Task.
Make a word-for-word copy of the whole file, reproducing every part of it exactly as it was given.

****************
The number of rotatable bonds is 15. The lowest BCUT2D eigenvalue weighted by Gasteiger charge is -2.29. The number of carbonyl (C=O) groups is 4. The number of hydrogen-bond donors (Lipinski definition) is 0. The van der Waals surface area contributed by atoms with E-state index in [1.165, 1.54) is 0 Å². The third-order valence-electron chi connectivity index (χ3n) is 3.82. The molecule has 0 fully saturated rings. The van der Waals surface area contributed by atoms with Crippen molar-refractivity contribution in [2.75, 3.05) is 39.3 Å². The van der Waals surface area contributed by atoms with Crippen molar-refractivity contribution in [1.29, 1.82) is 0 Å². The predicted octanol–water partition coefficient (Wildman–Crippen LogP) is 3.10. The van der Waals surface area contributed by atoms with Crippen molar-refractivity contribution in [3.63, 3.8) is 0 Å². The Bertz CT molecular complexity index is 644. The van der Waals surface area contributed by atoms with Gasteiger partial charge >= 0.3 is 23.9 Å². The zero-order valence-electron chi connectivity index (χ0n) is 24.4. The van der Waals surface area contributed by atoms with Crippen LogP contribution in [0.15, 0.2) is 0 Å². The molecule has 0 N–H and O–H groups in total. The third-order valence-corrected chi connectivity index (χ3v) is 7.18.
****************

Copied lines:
The number of rotatable bonds is 15. The lowest BCUT2D eigenvalue weighted by Gasteiger charge is -2.29. The number of carbonyl (C=O) groups is 4. The number of hydrogen-bond donors (Lipinski definition) is 0. The van der Waals surface area contributed by atoms with E-state index in [1.165, 1.54) is 0 Å². The third-order valence-electron chi connectivity index (χ3n) is 3.82. The molecule has 0 fully saturated rings. The van der Waals surface area contributed by atoms with Crippen molar-refractivity contribution in [2.75, 3.05) is 39.3 Å². The van der Waals surface area contributed by atoms with Crippen molar-refractivity contribution in [1.29, 1.82) is 0 Å². The predicted octanol–water partition coefficient (Wildman–Crippen LogP) is 3.10. The van der Waals surface area contributed by atoms with Crippen molar-refractivity contribution in [3.63, 3.8) is 0 Å². The Bertz CT molecular complexity index is 644. The van der Waals surface area contributed by atoms with Gasteiger partial charge >= 0.3 is 23.9 Å². The zero-order valence-electron chi connectivity index (χ0n) is 24.4. The van der Waals surface area contributed by atoms with Crippen LogP contribution in [0.15, 0.2) is 0 Å². The molecule has 0 N–H and O–H groups in total. The third-order valence-corrected chi connectivity index (χ3v) is 7.18.